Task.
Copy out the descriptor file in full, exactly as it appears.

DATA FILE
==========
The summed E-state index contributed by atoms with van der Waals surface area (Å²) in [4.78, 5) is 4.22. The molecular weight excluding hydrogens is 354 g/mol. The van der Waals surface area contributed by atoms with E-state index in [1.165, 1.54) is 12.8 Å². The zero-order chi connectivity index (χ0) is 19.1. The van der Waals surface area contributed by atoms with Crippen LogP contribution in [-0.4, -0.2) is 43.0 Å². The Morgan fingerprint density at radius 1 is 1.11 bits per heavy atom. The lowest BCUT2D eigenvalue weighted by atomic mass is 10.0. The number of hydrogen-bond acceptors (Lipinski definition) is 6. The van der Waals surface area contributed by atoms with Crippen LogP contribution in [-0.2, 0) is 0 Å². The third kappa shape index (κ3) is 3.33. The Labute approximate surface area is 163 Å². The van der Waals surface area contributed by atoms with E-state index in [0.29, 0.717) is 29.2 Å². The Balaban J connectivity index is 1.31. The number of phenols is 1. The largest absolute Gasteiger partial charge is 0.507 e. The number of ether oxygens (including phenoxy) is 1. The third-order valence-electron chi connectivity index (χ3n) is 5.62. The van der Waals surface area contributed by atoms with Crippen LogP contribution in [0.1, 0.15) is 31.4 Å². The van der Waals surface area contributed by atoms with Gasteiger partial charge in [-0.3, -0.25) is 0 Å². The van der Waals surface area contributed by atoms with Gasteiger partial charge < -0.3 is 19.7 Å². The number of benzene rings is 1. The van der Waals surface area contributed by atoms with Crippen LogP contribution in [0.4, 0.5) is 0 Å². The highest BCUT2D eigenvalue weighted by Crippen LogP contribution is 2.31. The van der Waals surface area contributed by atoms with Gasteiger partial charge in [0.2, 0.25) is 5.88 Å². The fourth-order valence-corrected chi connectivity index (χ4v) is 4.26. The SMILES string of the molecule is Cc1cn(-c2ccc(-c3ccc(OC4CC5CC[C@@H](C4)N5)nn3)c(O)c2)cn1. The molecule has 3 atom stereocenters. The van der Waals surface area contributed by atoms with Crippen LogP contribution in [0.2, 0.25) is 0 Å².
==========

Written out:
The summed E-state index contributed by atoms with van der Waals surface area (Å²) in [4.78, 5) is 4.22. The molecular weight excluding hydrogens is 354 g/mol. The van der Waals surface area contributed by atoms with E-state index in [1.165, 1.54) is 12.8 Å². The zero-order chi connectivity index (χ0) is 19.1. The van der Waals surface area contributed by atoms with Crippen LogP contribution in [-0.4, -0.2) is 43.0 Å². The Morgan fingerprint density at radius 1 is 1.11 bits per heavy atom. The lowest BCUT2D eigenvalue weighted by atomic mass is 10.0. The number of hydrogen-bond acceptors (Lipinski definition) is 6. The van der Waals surface area contributed by atoms with Crippen LogP contribution in [-0.2, 0) is 0 Å². The third kappa shape index (κ3) is 3.33. The Labute approximate surface area is 163 Å². The van der Waals surface area contributed by atoms with E-state index in [0.29, 0.717) is 29.2 Å². The Balaban J connectivity index is 1.31. The number of phenols is 1. The largest absolute Gasteiger partial charge is 0.507 e. The number of ether oxygens (including phenoxy) is 1. The third-order valence-electron chi connectivity index (χ3n) is 5.62. The van der Waals surface area contributed by atoms with Crippen LogP contribution in [0.1, 0.15) is 31.4 Å². The van der Waals surface area contributed by atoms with Gasteiger partial charge in [-0.3, -0.25) is 0 Å². The van der Waals surface area contributed by atoms with Gasteiger partial charge < -0.3 is 19.7 Å². The number of benzene rings is 1. The van der Waals surface area contributed by atoms with Crippen LogP contribution in [0.4, 0.5) is 0 Å². The highest BCUT2D eigenvalue weighted by Crippen LogP contribution is 2.31. The van der Waals surface area contributed by atoms with Gasteiger partial charge in [0.2, 0.25) is 5.88 Å². The fourth-order valence-corrected chi connectivity index (χ4v) is 4.26. The SMILES string of the molecule is Cc1cn(-c2ccc(-c3ccc(OC4CC5CC[C@@H](C4)N5)nn3)c(O)c2)cn1. The molecule has 3 atom stereocenters. The van der Waals surface area contributed by atoms with Crippen LogP contribution in [0.2, 0.25) is 0 Å².